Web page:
ASPEN, Colo. - Aspen's effort to decarbonize its electrical supply through development of a small hydroelectric project continues to draw strong criticism from traditional environmental allies.
The effort to divert water from Castle and Maroon Creeks to generate power had previously been criticized by homeowners along Castle Creek who objected to substantial dewatering. Flyfishermen also objected.
Now come objections from Skip Harvey, a native son of Aspen who is now chief executive of a group called ClimateWorks Foundation. It's a network of philanthropies and expert groups working on energy policy in the world's largest countries.
Writing in The Aspen Times , Harvey faults the small hydro plan as misguided. The city assumed too little cost, more rapidly increasing costs of electricity from coal-fired sources and too little cost of operation. After 27 years of operation, he says, Aspen would still have a debt of $6 million - more than the project was originally projected to cost.
"And that's the rub," he writes in an op-ed piece. "I strongly agree with the goals of the Canary Initiative. We need to transition away from fossil fuels. I have spent my professional life promoting green energy. But I have also learned that you only get to spend a dollar once, so you better make your best buys first. There are ample opportunities to spend money in Aspen on energy efficiency, and they will reduce fossil fuels at a far lower cost than this project."
Novel effort to decarbonize gondola
TELLURIDE, Colo. - Can even one-fifth of the electricity needed to move the two million passengers each year on the gondola at Telluride be provided by locally generated renewable energy?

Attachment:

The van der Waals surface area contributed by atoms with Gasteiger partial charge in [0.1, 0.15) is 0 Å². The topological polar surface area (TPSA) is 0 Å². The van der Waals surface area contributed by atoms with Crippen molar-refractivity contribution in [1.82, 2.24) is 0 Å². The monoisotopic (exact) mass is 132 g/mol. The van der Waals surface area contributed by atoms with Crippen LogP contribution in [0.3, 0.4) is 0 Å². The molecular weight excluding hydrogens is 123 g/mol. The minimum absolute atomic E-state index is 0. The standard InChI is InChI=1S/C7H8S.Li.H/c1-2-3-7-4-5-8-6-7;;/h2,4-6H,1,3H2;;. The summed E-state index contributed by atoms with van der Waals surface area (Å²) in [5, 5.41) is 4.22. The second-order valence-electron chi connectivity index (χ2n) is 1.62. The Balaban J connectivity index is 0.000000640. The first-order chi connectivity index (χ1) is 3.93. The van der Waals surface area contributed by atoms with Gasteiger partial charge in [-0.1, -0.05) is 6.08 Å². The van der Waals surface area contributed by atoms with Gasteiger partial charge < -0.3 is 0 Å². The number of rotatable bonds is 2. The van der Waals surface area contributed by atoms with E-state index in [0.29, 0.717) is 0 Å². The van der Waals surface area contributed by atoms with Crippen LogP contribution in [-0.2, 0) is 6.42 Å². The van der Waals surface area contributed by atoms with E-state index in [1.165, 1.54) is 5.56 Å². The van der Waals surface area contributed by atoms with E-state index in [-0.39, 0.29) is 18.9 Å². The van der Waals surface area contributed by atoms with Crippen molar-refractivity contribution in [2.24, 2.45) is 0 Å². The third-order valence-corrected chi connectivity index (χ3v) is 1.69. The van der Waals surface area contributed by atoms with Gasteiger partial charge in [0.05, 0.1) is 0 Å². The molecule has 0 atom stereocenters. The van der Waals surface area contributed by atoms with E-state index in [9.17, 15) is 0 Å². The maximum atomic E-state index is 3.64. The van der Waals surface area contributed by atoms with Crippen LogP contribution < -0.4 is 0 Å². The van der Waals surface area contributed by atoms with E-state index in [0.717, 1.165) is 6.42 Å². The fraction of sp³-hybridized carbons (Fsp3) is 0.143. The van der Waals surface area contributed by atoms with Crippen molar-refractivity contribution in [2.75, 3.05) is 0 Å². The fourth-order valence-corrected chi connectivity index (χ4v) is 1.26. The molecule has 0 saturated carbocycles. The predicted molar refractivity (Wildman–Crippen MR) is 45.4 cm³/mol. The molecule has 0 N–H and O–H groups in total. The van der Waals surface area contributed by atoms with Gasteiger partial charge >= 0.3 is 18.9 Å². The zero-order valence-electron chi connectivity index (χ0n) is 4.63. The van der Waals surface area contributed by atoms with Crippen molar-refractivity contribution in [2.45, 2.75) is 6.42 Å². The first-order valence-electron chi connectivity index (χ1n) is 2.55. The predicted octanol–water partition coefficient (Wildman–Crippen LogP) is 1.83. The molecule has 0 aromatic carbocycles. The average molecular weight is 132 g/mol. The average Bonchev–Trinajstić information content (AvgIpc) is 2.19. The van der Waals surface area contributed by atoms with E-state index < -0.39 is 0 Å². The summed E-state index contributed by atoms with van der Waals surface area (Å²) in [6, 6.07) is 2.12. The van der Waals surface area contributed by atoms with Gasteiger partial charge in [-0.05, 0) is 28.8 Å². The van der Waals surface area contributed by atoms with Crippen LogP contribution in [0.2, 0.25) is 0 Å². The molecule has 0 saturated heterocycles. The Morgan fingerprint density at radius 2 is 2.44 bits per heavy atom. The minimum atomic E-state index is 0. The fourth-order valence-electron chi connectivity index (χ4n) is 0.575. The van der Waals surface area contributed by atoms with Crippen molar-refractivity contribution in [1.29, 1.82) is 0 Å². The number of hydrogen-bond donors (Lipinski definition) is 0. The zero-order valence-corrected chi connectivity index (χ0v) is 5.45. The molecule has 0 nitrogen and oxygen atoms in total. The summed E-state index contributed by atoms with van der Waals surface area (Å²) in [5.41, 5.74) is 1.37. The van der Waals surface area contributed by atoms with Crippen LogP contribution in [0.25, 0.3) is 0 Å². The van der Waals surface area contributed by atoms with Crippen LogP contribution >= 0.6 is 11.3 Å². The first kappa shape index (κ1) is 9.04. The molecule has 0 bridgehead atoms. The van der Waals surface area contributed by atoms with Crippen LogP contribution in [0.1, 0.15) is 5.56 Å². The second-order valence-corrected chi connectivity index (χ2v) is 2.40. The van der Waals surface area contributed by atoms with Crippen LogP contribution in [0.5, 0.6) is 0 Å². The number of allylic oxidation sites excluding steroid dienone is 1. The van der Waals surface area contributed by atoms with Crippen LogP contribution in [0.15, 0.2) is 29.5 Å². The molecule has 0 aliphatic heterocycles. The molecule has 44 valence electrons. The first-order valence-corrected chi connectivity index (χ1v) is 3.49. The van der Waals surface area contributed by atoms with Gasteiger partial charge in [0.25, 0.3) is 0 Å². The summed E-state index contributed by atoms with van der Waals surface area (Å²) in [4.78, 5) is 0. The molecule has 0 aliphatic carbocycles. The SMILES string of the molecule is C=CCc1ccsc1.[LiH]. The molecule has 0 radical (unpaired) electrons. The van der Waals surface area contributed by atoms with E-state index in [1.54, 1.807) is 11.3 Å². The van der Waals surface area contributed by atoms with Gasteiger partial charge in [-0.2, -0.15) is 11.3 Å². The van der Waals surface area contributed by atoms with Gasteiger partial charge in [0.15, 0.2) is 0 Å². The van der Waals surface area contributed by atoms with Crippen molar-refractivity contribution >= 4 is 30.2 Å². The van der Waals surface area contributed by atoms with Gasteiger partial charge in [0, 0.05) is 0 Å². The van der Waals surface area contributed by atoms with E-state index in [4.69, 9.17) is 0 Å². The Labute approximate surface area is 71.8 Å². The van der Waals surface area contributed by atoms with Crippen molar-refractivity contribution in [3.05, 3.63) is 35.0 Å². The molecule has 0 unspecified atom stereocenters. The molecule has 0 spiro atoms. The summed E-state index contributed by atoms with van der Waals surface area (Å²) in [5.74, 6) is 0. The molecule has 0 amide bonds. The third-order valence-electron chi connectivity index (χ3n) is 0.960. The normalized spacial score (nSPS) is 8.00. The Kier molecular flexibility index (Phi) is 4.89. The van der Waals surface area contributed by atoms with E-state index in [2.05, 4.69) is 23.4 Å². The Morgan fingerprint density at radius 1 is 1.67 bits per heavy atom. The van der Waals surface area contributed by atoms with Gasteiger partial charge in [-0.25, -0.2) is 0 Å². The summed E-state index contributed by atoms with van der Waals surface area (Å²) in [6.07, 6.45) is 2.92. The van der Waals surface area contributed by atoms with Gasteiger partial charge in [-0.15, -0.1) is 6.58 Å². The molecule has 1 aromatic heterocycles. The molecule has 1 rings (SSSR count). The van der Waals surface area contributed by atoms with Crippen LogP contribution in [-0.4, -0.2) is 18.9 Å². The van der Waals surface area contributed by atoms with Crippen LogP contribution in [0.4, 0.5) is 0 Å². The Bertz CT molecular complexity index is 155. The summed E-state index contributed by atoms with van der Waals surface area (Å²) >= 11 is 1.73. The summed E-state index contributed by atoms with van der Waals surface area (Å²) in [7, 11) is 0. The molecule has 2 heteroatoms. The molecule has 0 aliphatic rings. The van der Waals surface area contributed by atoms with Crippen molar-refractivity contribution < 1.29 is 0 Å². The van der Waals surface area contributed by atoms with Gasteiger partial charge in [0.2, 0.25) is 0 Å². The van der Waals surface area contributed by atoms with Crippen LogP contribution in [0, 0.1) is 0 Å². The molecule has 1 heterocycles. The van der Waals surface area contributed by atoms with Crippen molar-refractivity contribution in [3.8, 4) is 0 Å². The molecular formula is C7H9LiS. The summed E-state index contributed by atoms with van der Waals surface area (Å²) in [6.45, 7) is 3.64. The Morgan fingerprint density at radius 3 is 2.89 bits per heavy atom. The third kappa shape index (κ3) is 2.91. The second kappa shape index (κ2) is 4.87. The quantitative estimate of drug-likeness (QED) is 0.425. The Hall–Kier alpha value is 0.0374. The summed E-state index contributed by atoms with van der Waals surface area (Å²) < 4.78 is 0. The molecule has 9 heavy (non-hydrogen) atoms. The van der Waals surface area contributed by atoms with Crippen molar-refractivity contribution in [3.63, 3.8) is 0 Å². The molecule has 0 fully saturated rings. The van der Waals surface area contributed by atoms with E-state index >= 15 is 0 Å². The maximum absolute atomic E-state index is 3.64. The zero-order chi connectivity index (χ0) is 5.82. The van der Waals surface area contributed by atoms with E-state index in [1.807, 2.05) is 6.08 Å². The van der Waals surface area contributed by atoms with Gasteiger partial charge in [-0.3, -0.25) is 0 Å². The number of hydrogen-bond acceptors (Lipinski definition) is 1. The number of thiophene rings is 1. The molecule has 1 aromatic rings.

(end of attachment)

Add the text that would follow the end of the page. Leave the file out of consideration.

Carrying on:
That was the goal set in 2008 by something called the Green Gondola Campaign. To do so, organizers will need to generate 250 kilowatts. With $20,000 from contributors, organizers now intend to get started on that grand ambition by installing a two to 10 kilowatt array of photovoltaic cells on the roof of a gondola station.
Those contributing to the effort can sponsor gondola cabins, getting name recognition on those cabins in return.
Most of the electricity now used for the gondola comes from burning coal.
Building a trickle in Vail, Aspen
VAIL, Colo. - Even after the Great Recession descended on the United States like a dark theater curtain, multiple cranes continued to dominate the skyline over Vail and carpenters, electricians and all the rest remained fully employed.
But those big hotels are now finished, and there's not much going on in Vail or more broadly in the Eagle Valley. The Vail Daily reports about 1,400 building inspections for the first half of the year, compared to nearly 5,700 in 2008.